Tip: Windows Phone Skype users can share location when asked 'Where are you?'

The most recent update to the evolving Skype client for Windows Phone brought location sharing, a useful feature if you use Skype for frequent peer to peer messaging.

Users can just tap the '+' sign and instead of sharing a photo, they can choose their position, creating a little map and a hyperlinked address within the chat. Tapping that address brings up a full-screen map and you can then use the up arrow icon near the top to send to the Windows Phone mapping system to get directions to the location.

Interestingly, the Skype team automated the process a bit too, as Senior Developer for Skype on Windows Phone Joel Shea revealed on Twitter:

"Any time someone asks "Where are you?" it will become a link so you can easily send your location!"

Indeed, when using the Windows Phone version (but not desktop), if someone asks 'Where are you?', it comes through as a hyperlink. Tapping it initiates the sharing, with permission, of your location. Sure, this is not a big addition, but it is little Easter egg features like this that can make Skype fun.

Regarding the fact it does not work on the desktop, this is likely due to the numerous new backend features not yet compatible. For instance, sending photos on mobile results in this message "This version of Skype does not support new photo sharing features yet." Instead of the file being saved, users are given a hyperlink to the image, which is hosted on the Skype servers.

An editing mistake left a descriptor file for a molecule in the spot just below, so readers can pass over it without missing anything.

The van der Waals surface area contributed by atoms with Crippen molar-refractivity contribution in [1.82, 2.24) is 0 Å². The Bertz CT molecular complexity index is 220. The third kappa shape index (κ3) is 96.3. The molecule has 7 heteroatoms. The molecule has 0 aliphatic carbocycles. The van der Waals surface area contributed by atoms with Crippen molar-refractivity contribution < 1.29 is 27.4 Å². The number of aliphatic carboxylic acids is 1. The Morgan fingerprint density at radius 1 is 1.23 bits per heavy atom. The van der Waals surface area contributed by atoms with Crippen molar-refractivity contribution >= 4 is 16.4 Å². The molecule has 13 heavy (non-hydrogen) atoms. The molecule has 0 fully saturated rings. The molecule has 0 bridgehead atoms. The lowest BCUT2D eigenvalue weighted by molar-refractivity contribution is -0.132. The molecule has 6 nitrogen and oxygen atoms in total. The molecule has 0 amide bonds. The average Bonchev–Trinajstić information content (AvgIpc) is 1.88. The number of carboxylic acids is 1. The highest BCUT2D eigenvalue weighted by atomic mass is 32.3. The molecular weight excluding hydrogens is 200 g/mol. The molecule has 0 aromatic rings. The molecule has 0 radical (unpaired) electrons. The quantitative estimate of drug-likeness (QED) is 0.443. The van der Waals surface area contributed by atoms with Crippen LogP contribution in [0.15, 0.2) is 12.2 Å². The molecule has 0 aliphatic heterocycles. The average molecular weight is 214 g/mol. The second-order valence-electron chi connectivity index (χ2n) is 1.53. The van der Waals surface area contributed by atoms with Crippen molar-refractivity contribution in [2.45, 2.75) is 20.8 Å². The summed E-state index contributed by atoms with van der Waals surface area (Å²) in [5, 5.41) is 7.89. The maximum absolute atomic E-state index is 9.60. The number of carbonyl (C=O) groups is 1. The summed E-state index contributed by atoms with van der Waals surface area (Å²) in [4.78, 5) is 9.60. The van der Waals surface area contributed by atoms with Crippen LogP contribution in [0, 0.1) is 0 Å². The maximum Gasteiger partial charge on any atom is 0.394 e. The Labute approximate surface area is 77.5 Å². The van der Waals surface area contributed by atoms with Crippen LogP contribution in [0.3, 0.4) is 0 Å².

However, a new version of Skype for desktop is evidently in the works, as shown a few weeks ago by Rafael Rivera on Twitter and seen in the above screenshot. Skype seems to be moving to another stage where the backend that runs the service is now uniform letting Microsoft create apps with the same experience across platforms.

Skype has the potential to be a unified, all-in-one messenger, and come 2015 that dream may finally be a reality. One thing is certain, the service is getting better.

Daniel Rubino

Daniel Rubino is the Editor-in-chief of Windows Central. He is also the head reviewer, podcast co-host, and analyst. He has been covering Microsoft since 2007, when this site was called WMExperts (and later Windows Phone Central). His interests include Windows, laptops, next-gen computing, and watches. He has been reviewing laptops since 2015 and is particularly fond of 2-in-1 convertibles, ARM processors, new form factors, and thin-and-light PCs. Before all this tech stuff, he worked on a Ph.D. in linguistics, watched people sleep (for medical purposes!), and ran the projectors at movie theaters because it was fun.